Stories Never Sleep
It’s through Lois’ story that Superman enters the picture. The missing man Lois was looking for last week shows up, seemingly unharmed, and his mother completely drops her interest in participating in Lois’ investigation. Minutes later, though, he’s firing Kryptonian-style lasers from his eyes, starting the Smallville community center on fire before flying off at high speed. He’s the second human exhibiting Kryptonian-style abilities; it seems Morgan Edge is looking to replicate Superman, making an army of unbeatable warriors for himself.
The storyline gives us some great time with Lois and Chrissy, a pairing I’m enjoying more and more. Thanks to Lois being unable to write for fear of lawsuits, Chrissy and Lois are in a weird boss/mentee-employee/mentor relationship, and so they play off each other in some fun ways. While Clark and Lois are at the festival, Chrissy finds her inner Lois and ends up following this missing guy to a place where apparently Edge is using something to power up the people he’s experimenting on, sort of like an MRI machine meets superpower tanning bed.
Superman shows up in a flash, and we get a great chase between Supes and the powered-up guy. It’s a good-looking sequence, but I’m hoping that we’ll be able to see more of Superman’s traditional enemies before long. Thing is one thing that’s difficult for serialized shows to do. An episodic cartoon like the New Adventures of Superman, whose story arcs last a few episodes at most, can throw whatever villain it wants at Superman for a single episode. With a show like Superman and Lois, the serialized nature of the show makes it tougher to randomly integrate supervillains, and this season’s are clearly Morgan Edge and this Luthor from another world.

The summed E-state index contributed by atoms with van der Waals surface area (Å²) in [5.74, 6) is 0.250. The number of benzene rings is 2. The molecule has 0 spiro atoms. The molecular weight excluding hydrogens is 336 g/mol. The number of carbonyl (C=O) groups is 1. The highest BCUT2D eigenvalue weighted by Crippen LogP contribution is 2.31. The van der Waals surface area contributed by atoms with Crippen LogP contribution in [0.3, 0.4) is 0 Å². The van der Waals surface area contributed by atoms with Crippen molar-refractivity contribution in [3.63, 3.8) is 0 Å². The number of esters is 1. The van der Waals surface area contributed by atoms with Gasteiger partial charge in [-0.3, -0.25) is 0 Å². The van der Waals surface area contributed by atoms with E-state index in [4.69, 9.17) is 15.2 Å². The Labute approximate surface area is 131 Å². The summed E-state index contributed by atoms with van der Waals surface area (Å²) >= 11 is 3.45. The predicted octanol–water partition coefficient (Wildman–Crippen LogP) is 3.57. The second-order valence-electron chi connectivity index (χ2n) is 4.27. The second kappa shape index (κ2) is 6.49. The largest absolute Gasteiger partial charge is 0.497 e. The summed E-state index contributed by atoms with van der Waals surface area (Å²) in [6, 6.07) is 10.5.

Speaking of Luthor, we get a little more background on him. Apparently this Luthor was married to Lois on his Earth, and we see a flashback to them kissing. Luthor confronts Lois but calls himself a fan of her work. The Lois wrinkle to this whole thing has turned Luthor’s quest from being interesting to being a little creepy. Luthor also shoots down Superman and the powered-up man with some kind of rocket launcher. While it’s clear that he wants to kill Superman, I didn’t really understand why he was there or what the next step after the rocket was–it seemed like he was there to be an interruption for the plot.
Finally, the other plotline is the Kent boys as they continue to adjust to Smallville. Which brother is the hero shifts back and forth from week to week, swinging like a teenager’s moods. One of the most impressive things about these characters, Jon, Jordan, and Sarah, is that they actually look and act like teenagers. Too often we’re told someone is a teenager, but they’re 31 years old and look like it.